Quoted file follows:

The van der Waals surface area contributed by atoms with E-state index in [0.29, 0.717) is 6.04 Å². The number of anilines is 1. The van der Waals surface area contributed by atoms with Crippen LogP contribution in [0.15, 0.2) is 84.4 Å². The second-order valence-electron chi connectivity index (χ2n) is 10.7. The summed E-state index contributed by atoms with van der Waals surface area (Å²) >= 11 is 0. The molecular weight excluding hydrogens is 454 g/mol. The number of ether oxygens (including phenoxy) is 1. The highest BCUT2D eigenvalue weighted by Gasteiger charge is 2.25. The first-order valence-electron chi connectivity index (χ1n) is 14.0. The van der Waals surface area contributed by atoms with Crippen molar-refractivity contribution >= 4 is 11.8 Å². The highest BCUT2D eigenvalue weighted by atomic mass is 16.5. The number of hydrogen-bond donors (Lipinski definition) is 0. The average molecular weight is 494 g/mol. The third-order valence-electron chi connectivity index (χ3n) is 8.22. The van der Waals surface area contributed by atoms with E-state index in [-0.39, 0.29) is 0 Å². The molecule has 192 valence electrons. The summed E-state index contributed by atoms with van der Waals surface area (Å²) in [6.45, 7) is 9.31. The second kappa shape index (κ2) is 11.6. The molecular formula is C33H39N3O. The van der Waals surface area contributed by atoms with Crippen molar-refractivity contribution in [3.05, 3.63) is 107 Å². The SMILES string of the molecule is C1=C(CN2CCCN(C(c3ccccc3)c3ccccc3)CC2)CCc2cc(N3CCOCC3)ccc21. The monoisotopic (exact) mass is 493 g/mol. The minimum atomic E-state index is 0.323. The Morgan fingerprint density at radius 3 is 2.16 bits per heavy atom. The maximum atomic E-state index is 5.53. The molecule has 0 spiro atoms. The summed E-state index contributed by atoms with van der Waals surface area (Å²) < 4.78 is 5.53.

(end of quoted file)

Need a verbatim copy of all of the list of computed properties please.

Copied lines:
The van der Waals surface area contributed by atoms with E-state index in [0.29, 0.717) is 6.04 Å². The number of anilines is 1. The van der Waals surface area contributed by atoms with Crippen LogP contribution in [0.15, 0.2) is 84.4 Å². The second-order valence-electron chi connectivity index (χ2n) is 10.7. The summed E-state index contributed by atoms with van der Waals surface area (Å²) >= 11 is 0. The molecular weight excluding hydrogens is 454 g/mol. The number of ether oxygens (including phenoxy) is 1. The highest BCUT2D eigenvalue weighted by Gasteiger charge is 2.25. The first-order valence-electron chi connectivity index (χ1n) is 14.0. The van der Waals surface area contributed by atoms with Crippen molar-refractivity contribution >= 4 is 11.8 Å². The highest BCUT2D eigenvalue weighted by atomic mass is 16.5. The number of hydrogen-bond donors (Lipinski definition) is 0. The average molecular weight is 494 g/mol. The third-order valence-electron chi connectivity index (χ3n) is 8.22. The van der Waals surface area contributed by atoms with E-state index in [-0.39, 0.29) is 0 Å². The molecule has 192 valence electrons. The summed E-state index contributed by atoms with van der Waals surface area (Å²) in [6.45, 7) is 9.31. The second kappa shape index (κ2) is 11.6. The molecular formula is C33H39N3O. The van der Waals surface area contributed by atoms with Crippen molar-refractivity contribution in [3.05, 3.63) is 107 Å². The SMILES string of the molecule is C1=C(CN2CCCN(C(c3ccccc3)c3ccccc3)CC2)CCc2cc(N3CCOCC3)ccc21. The monoisotopic (exact) mass is 493 g/mol. The minimum atomic E-state index is 0.323. The Morgan fingerprint density at radius 3 is 2.16 bits per heavy atom. The maximum atomic E-state index is 5.53. The molecule has 0 spiro atoms. The summed E-state index contributed by atoms with van der Waals surface area (Å²) < 4.78 is 5.53.